Judge Amy Coney Barrett likely will be the next U.S. Supreme Court justice. Democrats know it, which is why lawmakers are using the hearing as a campaign opportunity for the upcoming election.
During Day Two of the confirmation hearing, Judge Barrett seemed to impress the committee when members learned she wasn’t using notes during her testimony.
On the question of Obamacare, Judge Barrett said she did criticize the reasoning behind the Supreme Court’s decision in 2012 upholding the law. She told Democratic Senator Dick Durbin that she’s not hostile to Obamacare, as he implied in his questioning.
Judge Barrett commented on a pending Obamacare case, California v. Texas. The issue is whether Obamacare’s individual mandate is a tax or a penalty.
“There’s no precedent on the issue that’s coming up before the court,” she said about the case. “It turns on a document called severability, which was not an issue in either of the two big Affordable Care Act cases.”
Judge Barrett declined to give her opinion on cases that could come before the court (the constitutionality of homosexual “marriage,” for example), citing the late Justice Ruth Bader Ginsburg.
“I’m not going to express a view on whether I agree or disagree with Justice Scalia for the same reasons that I’ve been giving,” she said. “Justice Ginsburg with her characteristic pithiness used this to describe how a nominee should comport herself at a hearing: no hints, no previews, no forecasts. That has been the practice of nominees before her, but everybody calls it the ‘Ginsburg Rule’ because she stated it so concisely and it’s been the practice of every nominee since.”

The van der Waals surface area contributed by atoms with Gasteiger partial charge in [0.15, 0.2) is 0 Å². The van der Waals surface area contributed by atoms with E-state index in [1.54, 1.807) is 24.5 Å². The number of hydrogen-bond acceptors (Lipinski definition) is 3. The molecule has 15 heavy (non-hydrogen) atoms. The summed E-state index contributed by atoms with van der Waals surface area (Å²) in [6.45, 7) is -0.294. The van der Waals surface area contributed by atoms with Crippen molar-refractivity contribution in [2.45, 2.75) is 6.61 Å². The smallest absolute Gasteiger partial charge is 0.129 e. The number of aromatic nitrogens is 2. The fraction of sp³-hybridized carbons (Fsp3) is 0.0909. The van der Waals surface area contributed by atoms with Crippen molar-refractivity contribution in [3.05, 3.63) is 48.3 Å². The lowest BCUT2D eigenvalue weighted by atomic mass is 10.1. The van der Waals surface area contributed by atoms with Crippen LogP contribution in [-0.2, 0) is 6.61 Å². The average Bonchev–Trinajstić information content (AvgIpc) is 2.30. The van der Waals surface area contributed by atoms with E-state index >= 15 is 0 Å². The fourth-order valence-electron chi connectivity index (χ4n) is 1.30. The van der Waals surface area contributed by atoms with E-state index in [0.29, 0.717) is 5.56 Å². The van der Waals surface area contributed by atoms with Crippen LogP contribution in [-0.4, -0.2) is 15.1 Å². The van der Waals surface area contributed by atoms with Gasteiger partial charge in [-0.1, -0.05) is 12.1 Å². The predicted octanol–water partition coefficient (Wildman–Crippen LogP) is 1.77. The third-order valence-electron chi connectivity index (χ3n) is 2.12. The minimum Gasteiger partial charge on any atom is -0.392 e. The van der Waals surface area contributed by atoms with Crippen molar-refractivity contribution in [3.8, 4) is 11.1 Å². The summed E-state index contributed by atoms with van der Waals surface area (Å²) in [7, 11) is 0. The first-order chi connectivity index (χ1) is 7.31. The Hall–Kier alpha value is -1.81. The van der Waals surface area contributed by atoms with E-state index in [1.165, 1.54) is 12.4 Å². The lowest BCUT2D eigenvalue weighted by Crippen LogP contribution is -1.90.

Maintaining Roe v. Wade as the “law of the land” is a top priority for Democrats, and they grill conservative nominees on this issue. Senator Dianne Feinstein asked Judge Barrett whether she agrees with the late Justice Scalia that Roe was “wrongly decided.”
Judge Barrett again said she couldn’t give her views on cases that could come before the court. She said she has “no agenda to overrule Casey. I have an agenda to stick to the rule of law and decide cases as they come.” In Planned Parenthood v. Casey (1992), the high court upheld Roe.
In response to Democratic Senator Amy Klobuchar’s questioning about why she doesn’t consider Roe to be super-precedent — that it can’t be overturned — Judge Barrett compared it to Brown v. Board of Education, which outlawed racial segregation in public accommodations. A “super-precedent” is a decision of long-standing that faces no challenges, such as Marbury v Madison, she said. The judge considers Brown to be super-precedent. “Roe is not a super-precedent because calls for its overruling have never ceased. But that doesn’t mean that Roe should be overruled.”
When asked about racial issues, Judge Barrett, who adopted two black children, called racism “abhorrent.” She added that “giving broader statements or making broader diagnoses about the problem of racism is kind of beyond what I am capable of doing as a judge.”
Watch the full hearing below: